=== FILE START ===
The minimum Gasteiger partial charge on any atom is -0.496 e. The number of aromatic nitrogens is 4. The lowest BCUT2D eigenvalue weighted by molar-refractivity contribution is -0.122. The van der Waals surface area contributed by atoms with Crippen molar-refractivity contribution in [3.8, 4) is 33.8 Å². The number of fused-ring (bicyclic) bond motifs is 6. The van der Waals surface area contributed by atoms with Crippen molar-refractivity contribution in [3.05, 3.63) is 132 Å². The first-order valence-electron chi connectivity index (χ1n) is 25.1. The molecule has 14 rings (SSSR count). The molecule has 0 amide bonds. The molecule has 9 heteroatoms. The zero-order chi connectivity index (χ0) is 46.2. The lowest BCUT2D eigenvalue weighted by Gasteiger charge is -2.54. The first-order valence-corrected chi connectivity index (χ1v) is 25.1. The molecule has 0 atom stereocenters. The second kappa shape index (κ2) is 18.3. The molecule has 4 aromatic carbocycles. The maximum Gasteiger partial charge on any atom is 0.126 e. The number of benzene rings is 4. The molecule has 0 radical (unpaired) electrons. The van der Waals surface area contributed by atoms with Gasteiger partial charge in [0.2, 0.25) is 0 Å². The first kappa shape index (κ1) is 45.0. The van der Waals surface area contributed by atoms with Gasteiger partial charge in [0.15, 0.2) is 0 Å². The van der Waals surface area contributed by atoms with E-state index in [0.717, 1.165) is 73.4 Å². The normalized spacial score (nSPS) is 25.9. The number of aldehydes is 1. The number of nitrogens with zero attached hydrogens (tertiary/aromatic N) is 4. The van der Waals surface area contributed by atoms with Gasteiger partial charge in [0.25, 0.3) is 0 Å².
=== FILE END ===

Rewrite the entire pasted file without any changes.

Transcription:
The minimum Gasteiger partial charge on any atom is -0.496 e. The number of aromatic nitrogens is 4. The lowest BCUT2D eigenvalue weighted by molar-refractivity contribution is -0.122. The van der Waals surface area contributed by atoms with Crippen molar-refractivity contribution in [3.8, 4) is 33.8 Å². The number of fused-ring (bicyclic) bond motifs is 6. The van der Waals surface area contributed by atoms with Crippen molar-refractivity contribution in [3.05, 3.63) is 132 Å². The first-order valence-electron chi connectivity index (χ1n) is 25.1. The molecule has 14 rings (SSSR count). The molecule has 0 amide bonds. The molecule has 9 heteroatoms. The zero-order chi connectivity index (χ0) is 46.2. The lowest BCUT2D eigenvalue weighted by Gasteiger charge is -2.54. The first-order valence-corrected chi connectivity index (χ1v) is 25.1. The molecule has 0 atom stereocenters. The second kappa shape index (κ2) is 18.3. The molecule has 4 aromatic carbocycles. The maximum Gasteiger partial charge on any atom is 0.126 e. The number of benzene rings is 4. The molecule has 0 radical (unpaired) electrons. The van der Waals surface area contributed by atoms with Gasteiger partial charge in [0.2, 0.25) is 0 Å². The first kappa shape index (κ1) is 45.0. The van der Waals surface area contributed by atoms with Gasteiger partial charge in [0.15, 0.2) is 0 Å². The van der Waals surface area contributed by atoms with E-state index in [0.717, 1.165) is 73.4 Å². The normalized spacial score (nSPS) is 25.9. The number of aldehydes is 1. The number of nitrogens with zero attached hydrogens (tertiary/aromatic N) is 4. The van der Waals surface area contributed by atoms with Gasteiger partial charge in [0.25, 0.3) is 0 Å².